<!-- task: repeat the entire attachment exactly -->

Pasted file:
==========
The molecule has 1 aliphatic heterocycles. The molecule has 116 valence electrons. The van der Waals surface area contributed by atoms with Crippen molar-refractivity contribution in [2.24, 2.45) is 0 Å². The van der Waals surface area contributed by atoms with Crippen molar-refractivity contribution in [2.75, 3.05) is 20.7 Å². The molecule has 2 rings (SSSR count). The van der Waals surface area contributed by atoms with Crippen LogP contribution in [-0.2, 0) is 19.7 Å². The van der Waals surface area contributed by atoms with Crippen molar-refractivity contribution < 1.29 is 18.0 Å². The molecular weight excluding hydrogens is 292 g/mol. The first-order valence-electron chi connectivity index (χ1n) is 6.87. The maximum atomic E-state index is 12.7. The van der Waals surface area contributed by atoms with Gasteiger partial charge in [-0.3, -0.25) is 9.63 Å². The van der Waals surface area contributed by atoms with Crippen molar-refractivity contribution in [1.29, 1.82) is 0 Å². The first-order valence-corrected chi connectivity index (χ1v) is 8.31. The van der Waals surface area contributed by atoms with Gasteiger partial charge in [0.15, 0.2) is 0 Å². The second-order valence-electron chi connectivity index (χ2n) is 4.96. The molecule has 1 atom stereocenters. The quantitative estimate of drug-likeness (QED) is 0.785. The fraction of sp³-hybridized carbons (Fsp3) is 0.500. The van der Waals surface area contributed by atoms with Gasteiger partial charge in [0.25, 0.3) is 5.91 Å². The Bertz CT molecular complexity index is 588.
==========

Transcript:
The molecule has 1 aliphatic heterocycles. The molecule has 116 valence electrons. The van der Waals surface area contributed by atoms with Crippen molar-refractivity contribution in [2.24, 2.45) is 0 Å². The van der Waals surface area contributed by atoms with Crippen molar-refractivity contribution in [2.75, 3.05) is 20.7 Å². The molecule has 2 rings (SSSR count). The van der Waals surface area contributed by atoms with Crippen LogP contribution in [-0.2, 0) is 19.7 Å². The van der Waals surface area contributed by atoms with Crippen molar-refractivity contribution < 1.29 is 18.0 Å². The molecular weight excluding hydrogens is 292 g/mol. The first-order valence-electron chi connectivity index (χ1n) is 6.87. The maximum atomic E-state index is 12.7. The van der Waals surface area contributed by atoms with Gasteiger partial charge in [-0.3, -0.25) is 9.63 Å². The van der Waals surface area contributed by atoms with Crippen molar-refractivity contribution in [1.29, 1.82) is 0 Å². The first-order valence-corrected chi connectivity index (χ1v) is 8.31. The van der Waals surface area contributed by atoms with Gasteiger partial charge in [0.15, 0.2) is 0 Å². The second-order valence-electron chi connectivity index (χ2n) is 4.96. The molecule has 1 atom stereocenters. The quantitative estimate of drug-likeness (QED) is 0.785. The fraction of sp³-hybridized carbons (Fsp3) is 0.500. The van der Waals surface area contributed by atoms with Gasteiger partial charge in [0.25, 0.3) is 5.91 Å². The Bertz CT molecular complexity index is 588.